Lots of questions for you.
Let me see if I have this right. You want a chef's knife, a slicer, and a paring knife, all to be "carbon" and not stainless. And you want them left-handed? Is that it?
In order to convert iron into steel, some carbon must be added. So by definition, all steel alloys include some carbon, and -- again, by definition -- a "high carbon" steel is any steel which contains more than 0.50% carbon by weight. Do you know that there are a great many stainless steel knives which are also "high carbon?"
I'm a huge fan of carbon myself, including using and collecting carbon Sabatiers (not exclusively, though). Still, I wonder if there's any reason you don't want stainless other than sentiment and obsolete "knowledge." Good modern stainless takes and holds an edge about as well as all but a very few of the best carbons. And the difference is something experienced only by very good sharpeners.
There's perhaps another ambiguity which could be clarified. While there are kinda, sorta, such things as "left-handed" knives, most western style knives are sharpened so as to be ambidextrous. Furthermore, any competent sharpener can easily convert them to a left-hand bias by sharpening them asymmetrically. Since you're both lefties, there's no reason your knives shouldn't be lefty-biased. Everything else being equal they'll seem a bit sharper and their edges will last a bit longer. But just a bit. Unfortunately, they won't be any more comfortable or accurate than normal, ambidextrous knives.
Any special issues I should know about? Arthritis, for instance? Love of teeny-weeinie handles? Love of great-big-enormous handles?
Can you sharpen? Can your husband? How well? What sort of sharpening set up (if any) do you have? How often do you use it?
What kind of steel do you use, i.e., is it diamond? Medium? Fine? Polished? How often do you steel your current knives? What about your old carbon butchers' knives?
Price range for the three knives?
Price range for EVERYTHING if you need sharpening equipment a new board as well?
Off the top of my head, and assuming you actually do want carbons, I'm inclined to recommend carbon Sabatiers -- at least for the chef's and slicer -- on the basis of durability, profile, the fact that they get every bit as sharp as darn near anything else, and are somewhat easier to maintain than most carbons... But... BUT... would like to hear a great deal more from you. So, lots more questions.
I know they were recommended by a woman as having some magical properties which specially adapted them to her petite hands and could be kept very sharp with very little effort by even her hapless and loving husband. Unfortunately, the "WY" knives are actually quite crude and not the revolutionary improvement in cutlery their owner thought. Moreover, despite her femininity, most of her "threshold" assumptions about knives were wrong. For instance a small handle and short knife aren't better for a smaller person -- at least not one who knows how to hold a knife. However she loves hers, and that's plenty good enough. If those knives are what you want, we can resurrect the thread and find the maker.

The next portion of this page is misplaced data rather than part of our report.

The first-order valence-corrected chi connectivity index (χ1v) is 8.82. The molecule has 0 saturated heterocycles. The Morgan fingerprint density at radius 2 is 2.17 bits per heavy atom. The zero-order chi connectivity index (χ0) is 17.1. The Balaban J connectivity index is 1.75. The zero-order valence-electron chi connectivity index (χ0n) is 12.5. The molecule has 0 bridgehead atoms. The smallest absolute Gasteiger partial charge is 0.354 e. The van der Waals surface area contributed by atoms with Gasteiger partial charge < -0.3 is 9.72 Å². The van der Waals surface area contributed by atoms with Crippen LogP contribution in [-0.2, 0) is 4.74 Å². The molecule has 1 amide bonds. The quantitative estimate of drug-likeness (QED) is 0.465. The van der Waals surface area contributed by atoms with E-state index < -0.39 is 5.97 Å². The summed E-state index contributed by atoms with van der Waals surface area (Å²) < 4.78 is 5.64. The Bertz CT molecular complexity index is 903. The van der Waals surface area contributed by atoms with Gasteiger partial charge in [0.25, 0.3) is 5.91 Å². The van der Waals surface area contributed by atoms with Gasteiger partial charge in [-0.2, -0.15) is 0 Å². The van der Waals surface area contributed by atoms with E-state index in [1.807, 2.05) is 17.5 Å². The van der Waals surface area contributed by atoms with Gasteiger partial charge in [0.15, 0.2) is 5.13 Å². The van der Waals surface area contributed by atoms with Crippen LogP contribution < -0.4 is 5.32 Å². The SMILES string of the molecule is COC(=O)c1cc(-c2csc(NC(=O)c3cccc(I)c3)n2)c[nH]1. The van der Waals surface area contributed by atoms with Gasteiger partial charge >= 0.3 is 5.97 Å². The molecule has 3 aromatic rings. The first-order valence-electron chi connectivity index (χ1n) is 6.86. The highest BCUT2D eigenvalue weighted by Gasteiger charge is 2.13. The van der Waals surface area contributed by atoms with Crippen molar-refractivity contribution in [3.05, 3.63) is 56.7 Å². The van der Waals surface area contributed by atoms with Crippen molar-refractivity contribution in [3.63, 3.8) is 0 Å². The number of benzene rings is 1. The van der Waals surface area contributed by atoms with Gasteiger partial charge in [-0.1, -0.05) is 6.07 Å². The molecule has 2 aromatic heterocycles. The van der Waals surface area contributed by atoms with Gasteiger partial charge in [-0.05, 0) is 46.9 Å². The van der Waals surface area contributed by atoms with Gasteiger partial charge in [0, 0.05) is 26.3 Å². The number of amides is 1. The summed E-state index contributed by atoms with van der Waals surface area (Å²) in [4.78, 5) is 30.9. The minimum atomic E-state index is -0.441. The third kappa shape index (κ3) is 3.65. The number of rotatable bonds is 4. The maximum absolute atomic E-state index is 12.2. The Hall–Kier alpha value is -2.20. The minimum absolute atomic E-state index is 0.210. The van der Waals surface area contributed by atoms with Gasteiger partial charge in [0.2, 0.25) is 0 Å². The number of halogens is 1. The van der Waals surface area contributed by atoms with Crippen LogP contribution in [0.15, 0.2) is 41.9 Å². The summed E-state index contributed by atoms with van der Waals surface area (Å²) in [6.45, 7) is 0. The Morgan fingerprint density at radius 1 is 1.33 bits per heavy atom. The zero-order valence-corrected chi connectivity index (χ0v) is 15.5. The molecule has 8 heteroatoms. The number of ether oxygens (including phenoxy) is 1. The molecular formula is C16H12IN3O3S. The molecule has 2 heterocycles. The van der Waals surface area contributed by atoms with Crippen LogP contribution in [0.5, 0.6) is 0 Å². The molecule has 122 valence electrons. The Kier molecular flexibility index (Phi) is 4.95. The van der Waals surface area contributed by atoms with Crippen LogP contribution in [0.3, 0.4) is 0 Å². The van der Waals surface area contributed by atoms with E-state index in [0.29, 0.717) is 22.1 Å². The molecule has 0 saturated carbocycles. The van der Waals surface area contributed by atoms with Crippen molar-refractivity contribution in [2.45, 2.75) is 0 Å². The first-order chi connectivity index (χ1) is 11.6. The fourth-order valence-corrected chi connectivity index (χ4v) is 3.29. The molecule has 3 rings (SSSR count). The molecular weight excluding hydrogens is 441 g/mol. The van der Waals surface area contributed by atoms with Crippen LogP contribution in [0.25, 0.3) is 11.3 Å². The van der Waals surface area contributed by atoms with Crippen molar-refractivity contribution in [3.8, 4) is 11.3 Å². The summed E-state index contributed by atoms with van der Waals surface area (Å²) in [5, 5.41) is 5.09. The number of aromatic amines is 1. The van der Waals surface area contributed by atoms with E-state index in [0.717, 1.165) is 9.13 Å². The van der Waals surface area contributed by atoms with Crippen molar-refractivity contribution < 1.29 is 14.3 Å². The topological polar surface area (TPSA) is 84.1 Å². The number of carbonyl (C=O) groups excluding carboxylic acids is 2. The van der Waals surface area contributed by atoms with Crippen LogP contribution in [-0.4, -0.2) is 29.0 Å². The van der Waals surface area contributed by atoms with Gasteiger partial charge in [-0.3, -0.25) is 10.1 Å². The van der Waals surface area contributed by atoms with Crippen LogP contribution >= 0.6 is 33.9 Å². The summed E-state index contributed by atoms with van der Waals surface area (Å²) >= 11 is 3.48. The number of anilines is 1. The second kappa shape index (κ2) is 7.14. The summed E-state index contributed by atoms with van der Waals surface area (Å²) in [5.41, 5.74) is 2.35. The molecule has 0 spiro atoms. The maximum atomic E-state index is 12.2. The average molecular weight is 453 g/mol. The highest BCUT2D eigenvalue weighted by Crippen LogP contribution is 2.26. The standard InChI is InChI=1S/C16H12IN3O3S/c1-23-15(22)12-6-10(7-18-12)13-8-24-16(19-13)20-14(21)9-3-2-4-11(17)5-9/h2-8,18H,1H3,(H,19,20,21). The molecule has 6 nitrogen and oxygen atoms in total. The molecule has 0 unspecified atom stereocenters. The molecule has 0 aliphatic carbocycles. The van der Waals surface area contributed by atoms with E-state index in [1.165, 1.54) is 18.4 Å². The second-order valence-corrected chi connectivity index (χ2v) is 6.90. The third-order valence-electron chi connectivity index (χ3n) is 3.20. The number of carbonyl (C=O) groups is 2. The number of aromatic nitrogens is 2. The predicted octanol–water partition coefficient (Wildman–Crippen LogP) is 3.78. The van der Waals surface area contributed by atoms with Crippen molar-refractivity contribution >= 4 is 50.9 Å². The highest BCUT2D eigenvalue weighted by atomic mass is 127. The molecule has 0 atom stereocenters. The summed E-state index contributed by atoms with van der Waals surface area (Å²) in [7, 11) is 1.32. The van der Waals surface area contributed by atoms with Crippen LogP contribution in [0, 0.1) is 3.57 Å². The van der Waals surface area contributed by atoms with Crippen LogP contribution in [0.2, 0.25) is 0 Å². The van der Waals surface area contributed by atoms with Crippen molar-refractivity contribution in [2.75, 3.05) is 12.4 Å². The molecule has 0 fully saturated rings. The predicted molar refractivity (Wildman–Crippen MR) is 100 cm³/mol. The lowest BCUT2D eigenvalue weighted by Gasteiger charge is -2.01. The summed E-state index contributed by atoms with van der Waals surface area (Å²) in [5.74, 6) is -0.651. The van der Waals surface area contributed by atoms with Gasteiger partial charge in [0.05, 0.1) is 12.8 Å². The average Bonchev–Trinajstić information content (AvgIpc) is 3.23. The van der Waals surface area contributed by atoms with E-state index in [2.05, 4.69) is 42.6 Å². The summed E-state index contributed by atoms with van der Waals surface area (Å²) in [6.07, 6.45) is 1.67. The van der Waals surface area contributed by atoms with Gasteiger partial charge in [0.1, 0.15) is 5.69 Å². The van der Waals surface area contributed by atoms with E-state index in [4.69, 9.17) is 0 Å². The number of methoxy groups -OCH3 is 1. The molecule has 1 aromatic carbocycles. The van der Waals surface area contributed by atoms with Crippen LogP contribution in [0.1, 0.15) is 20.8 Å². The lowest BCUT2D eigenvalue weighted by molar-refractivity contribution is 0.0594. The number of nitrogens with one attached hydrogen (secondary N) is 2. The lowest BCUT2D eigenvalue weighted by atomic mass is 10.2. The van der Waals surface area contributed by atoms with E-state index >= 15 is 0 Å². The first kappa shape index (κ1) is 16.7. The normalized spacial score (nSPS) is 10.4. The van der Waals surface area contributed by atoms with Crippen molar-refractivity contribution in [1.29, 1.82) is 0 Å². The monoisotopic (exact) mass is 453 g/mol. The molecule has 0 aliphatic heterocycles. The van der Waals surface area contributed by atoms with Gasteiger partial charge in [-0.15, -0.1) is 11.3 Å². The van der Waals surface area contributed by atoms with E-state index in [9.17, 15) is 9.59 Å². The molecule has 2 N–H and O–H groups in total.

The Fujiwaras are very much "entry-level" Japanese knives and have quite a few of their own issues, including a reactive alloy which will not only discolor but stink every time it cuts onions or meat for months. But again, if that's what you want, it's easy enough to hook you up with a retailer.
If you must have Japanese knives, and if you can afford to spend more than Fujiwara, I think the Kikuichi Elites, Masamoto CT, Masamoto HC, and Misono Swedens (in alphabetical order) are all significantly better than the the knives you listed.
The Masamoto HC is one of the best mass-produced, western-style cook's knives on the planet. The Misono Sweden is also excellent and has a very striking engraving of a dragon on the side of the blade, but it requires a little additional care compared to the other three. The others are very good as well. I'm sure you'd be happy with any of them -- as would any lover of carbons. As a sort of rough and ready evaluation, I'd put the Masamoto HCs at the top of the heap, the Misono and Sabatiers just a half step below that, and the Masamoto CT and Kikuichi another heartbeat behind.
A good to great chef's knife is one thing, and well worth some expenditure -- as long as you can and will keep it sharp. But everything else is something else. Paring knives, especially. While some paring knives are better than others, I strongly recommend against high-end small knives for most people. It is in the nature of their best use to be abused, broken and sharpened into toothpicks in no time.
How long a slicer did you have in mind? Will you use it to trim and portion, or solely to slice and carve? Will you use it table-side, or only in the kitchen? I use my slicer(s) quite a bit, but that's not terribly common, even for cooks with a pro background. And in my case it includes using them for all sorts of things most people don't (and probably shouldn't). What do you envision using yours for? Why wouldn't you use your chef's knife for the same things? How much of your knife budget are you willing to devote to it?
Would you consider "a petty" instead of a slicer and parer? That's a slicer/paring shape in an between length (say 5" - 8") which can be used as a "utility," boning knife, parer, bar-knife, and you name it.
If you do a fair bit of citrus, I strongly recommend at least one stainless knife in your "frequently used" block. Like the small parer, it doesn't have to be expensive.
Sorry about the length of the post. If you take anything at all away from it, let it be this: The only knives which never need sharpening are knives which aren't worth sharpening. Knives are always all about the sharpening. All knives get dull; and no matter how beautiful, how expensive, and how good,it was when it was sharp, any dull knife is a dull knife.
Edited by boar_d_laze - 8/25/11 at 4:38pm